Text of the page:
by Alex Ates, Department of Theatre and Dance
As I exasperatingly jogged between terminals to catch the connecting flight from Boston, Massachusetts to Birmingham, Alabama, I couldn’t help but reel with delight by how wildly this semester was functioning. One day, I would be working with undergraduates in Boston, the next, in Tuscaloosa. As flexible educators learn, there is creativity in contradiction and a curious fuel released through academic mania. Jetting back and forth between The University of Alabama where I was directing a production and instructing two courses (in addition to earning my MFA) and Emerson College where I was directing a new musical, I had to adapt and modify my work as an educator to embrace the travel dynamic.
For the Teaching Theatre Performance (TH 245) course I instruct, I devised a unique tech-integrated opportunity. While I was in Boston directing at Emerson, The University of Alabama students consumed essays written by relevant practitioners associated with the Boston area.
Then, students emailed me a specific and detailed question for the author based on their reading. These questions allowed me to assess the students’ interpretations via email and dialogue with them further (Email also allowed me to keep an accessible and timestamped record of their thinking).
With the students’ questions in hand, I connected with the author and relayed the students’ questions. Using my iPhone or laptop, I recorded each interview. The recordings were sent to the students in Alabama as a private file (The University of Alabama’s Box cloud system is preferred in accordance with FERPA compliance).
I chose this method for the following reasons:
- By recording the interview, more scheduling flexibility was allowed, making it easier to arrange an appointment with the author.
- Additionally, by recording the interview in a controlled way, we avoided technological hiccups which often thwart live-streamed classroom forums.
- The recordings gave the students a tangible record of how the author responded to their questions, which they could reference and cite for the remainder of the semester.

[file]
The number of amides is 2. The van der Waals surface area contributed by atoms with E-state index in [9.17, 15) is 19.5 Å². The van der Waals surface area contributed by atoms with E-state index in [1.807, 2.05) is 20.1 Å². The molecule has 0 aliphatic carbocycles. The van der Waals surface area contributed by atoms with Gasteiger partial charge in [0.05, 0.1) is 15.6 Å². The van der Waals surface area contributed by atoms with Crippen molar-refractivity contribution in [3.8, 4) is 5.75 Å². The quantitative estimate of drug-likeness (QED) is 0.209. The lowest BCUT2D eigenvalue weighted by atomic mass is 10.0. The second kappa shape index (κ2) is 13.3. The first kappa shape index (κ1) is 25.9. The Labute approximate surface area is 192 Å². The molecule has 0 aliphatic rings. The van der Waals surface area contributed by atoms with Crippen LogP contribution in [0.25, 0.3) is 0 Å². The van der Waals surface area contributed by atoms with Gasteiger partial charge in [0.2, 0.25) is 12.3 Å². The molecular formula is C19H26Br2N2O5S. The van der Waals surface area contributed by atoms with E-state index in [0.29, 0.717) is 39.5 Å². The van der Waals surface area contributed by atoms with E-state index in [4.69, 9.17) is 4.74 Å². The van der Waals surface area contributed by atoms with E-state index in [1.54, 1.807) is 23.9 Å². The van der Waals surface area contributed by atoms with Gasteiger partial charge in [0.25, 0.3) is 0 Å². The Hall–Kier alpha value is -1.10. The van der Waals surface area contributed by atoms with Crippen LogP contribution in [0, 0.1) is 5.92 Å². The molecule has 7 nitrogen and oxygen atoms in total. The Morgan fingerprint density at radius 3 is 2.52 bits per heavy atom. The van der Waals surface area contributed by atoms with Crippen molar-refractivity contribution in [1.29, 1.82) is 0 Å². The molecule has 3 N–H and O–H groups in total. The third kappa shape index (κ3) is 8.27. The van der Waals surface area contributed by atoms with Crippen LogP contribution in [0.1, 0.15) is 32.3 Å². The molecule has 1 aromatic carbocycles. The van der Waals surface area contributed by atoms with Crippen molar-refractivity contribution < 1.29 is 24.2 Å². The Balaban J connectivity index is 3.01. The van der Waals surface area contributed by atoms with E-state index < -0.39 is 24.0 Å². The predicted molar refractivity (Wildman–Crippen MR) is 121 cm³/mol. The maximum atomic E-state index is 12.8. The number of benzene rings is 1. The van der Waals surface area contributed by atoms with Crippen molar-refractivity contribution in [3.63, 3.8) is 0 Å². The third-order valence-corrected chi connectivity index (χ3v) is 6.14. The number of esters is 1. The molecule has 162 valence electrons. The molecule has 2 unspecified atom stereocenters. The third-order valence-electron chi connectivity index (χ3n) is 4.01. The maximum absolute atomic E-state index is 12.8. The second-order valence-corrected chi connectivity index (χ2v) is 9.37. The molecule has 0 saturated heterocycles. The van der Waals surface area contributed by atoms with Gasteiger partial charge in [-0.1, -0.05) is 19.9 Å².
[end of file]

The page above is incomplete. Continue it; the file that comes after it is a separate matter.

- By having every student submit a question, I was able to ensure that each student’s question got answered, making time for students who are typically shy or uninvolved (and managing overly-dominating conversationalists).
To prepare the students for this endeavor, I created a culture of digital engagement early on in the semester. Via live-stream, they dialogued with Shannon Flaherty and Chris Kaminstein, the co-artistic directors of the award-winning Goat in the Road Productions about creating plays with young students in New Orleans. Also, the students Skyped with New York City poet Donnie Welch about instructing poetry curriculum for students on the Autism spectrum. Thus, a routine for online video engagement was established.
I sent the students’ questions to the authors ahead of time, so they could prepare pithy responses. There would only be one take—no edits.
Several profound insights were shared from this method of instructional engagement. Below, are some jewels from these interviews where three distinguished educators from around the country offer their insights on teaching theatre performance to the next generation of American educators at The University of Alabama.
Dr. Christina Marín, Phoenix College*
On keeping calm and maintaining peace of mind
“It’s a skill that we develop over time as educators. I look back on my own teaching and realize how nervous I was when I first started. To paraphrase Maxine Greene, the day you stop being nervous when you go in front of students to teach them is the day you need to quit teaching. It’s nerve-racking to think that something you say or do could have an impact. It happens with time. If you believe in a democratic classroom that’s rooted in community…the classroom is a space where both teacher and student can wield power . . . we never relinquish all the power, but you never take all of the power . . . it doesn’t reside with either party, like teacher or student.”
On preparing yourself to do theatre education work at an institution
“Up front communication is key. It’s not always possible, but it’s key. Asking questions like ‘Is there anything about your policies I should know?’—or—’Are there any taboo subjects that are off limits?’ They may give you some leeway if they believe in the work you’re doing. So, make sure they don’t think that you’re going in there to disrupt the status quo — of course, that may happen in the work that we do — but they don’t need to be on the defensive before you walk in. As soon as you know you may be going into a new program or a new school, try reaching out to get as much information as possible.”
On working with students who don’t want to participate
“I am a firm believer in the Power of the Egress — which I learned in my undergraduate education from Northwestern University from one of my mentors, Rives Collins. I’ve used this device from fourth graders up to grad school students and on every occasion, it’s worked like a charm. The Power of the Egress states that if for any reason a student or participant wants to opt out of an exercise or discussion, they can do so by invoking the Power of the Egress.